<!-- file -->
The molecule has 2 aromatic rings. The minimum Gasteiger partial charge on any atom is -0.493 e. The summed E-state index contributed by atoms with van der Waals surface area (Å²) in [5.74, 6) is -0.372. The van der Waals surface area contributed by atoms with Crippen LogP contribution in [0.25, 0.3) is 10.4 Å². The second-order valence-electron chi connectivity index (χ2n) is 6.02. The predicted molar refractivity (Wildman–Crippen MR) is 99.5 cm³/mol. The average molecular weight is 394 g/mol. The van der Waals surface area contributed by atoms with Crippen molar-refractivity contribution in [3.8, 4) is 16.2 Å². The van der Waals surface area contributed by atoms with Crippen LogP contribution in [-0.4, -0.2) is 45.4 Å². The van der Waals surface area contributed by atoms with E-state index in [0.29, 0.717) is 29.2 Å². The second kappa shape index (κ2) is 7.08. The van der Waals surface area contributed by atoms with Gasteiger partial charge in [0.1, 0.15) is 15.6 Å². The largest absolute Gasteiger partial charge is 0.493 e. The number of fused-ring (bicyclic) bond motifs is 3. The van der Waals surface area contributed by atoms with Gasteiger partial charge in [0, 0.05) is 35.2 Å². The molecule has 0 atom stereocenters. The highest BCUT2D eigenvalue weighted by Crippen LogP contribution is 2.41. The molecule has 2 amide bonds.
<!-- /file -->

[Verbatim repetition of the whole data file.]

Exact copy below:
The molecule has 2 aromatic rings. The minimum Gasteiger partial charge on any atom is -0.493 e. The summed E-state index contributed by atoms with van der Waals surface area (Å²) in [5.74, 6) is -0.372. The van der Waals surface area contributed by atoms with Crippen LogP contribution in [0.25, 0.3) is 10.4 Å². The second-order valence-electron chi connectivity index (χ2n) is 6.02. The predicted molar refractivity (Wildman–Crippen MR) is 99.5 cm³/mol. The average molecular weight is 394 g/mol. The van der Waals surface area contributed by atoms with Crippen molar-refractivity contribution in [3.8, 4) is 16.2 Å². The van der Waals surface area contributed by atoms with Crippen LogP contribution in [-0.4, -0.2) is 45.4 Å². The van der Waals surface area contributed by atoms with E-state index in [0.29, 0.717) is 29.2 Å². The second kappa shape index (κ2) is 7.08. The van der Waals surface area contributed by atoms with Gasteiger partial charge in [0.1, 0.15) is 15.6 Å². The largest absolute Gasteiger partial charge is 0.493 e. The number of fused-ring (bicyclic) bond motifs is 3. The van der Waals surface area contributed by atoms with Gasteiger partial charge in [0, 0.05) is 35.2 Å². The molecule has 0 atom stereocenters. The highest BCUT2D eigenvalue weighted by Crippen LogP contribution is 2.41. The molecule has 2 amide bonds.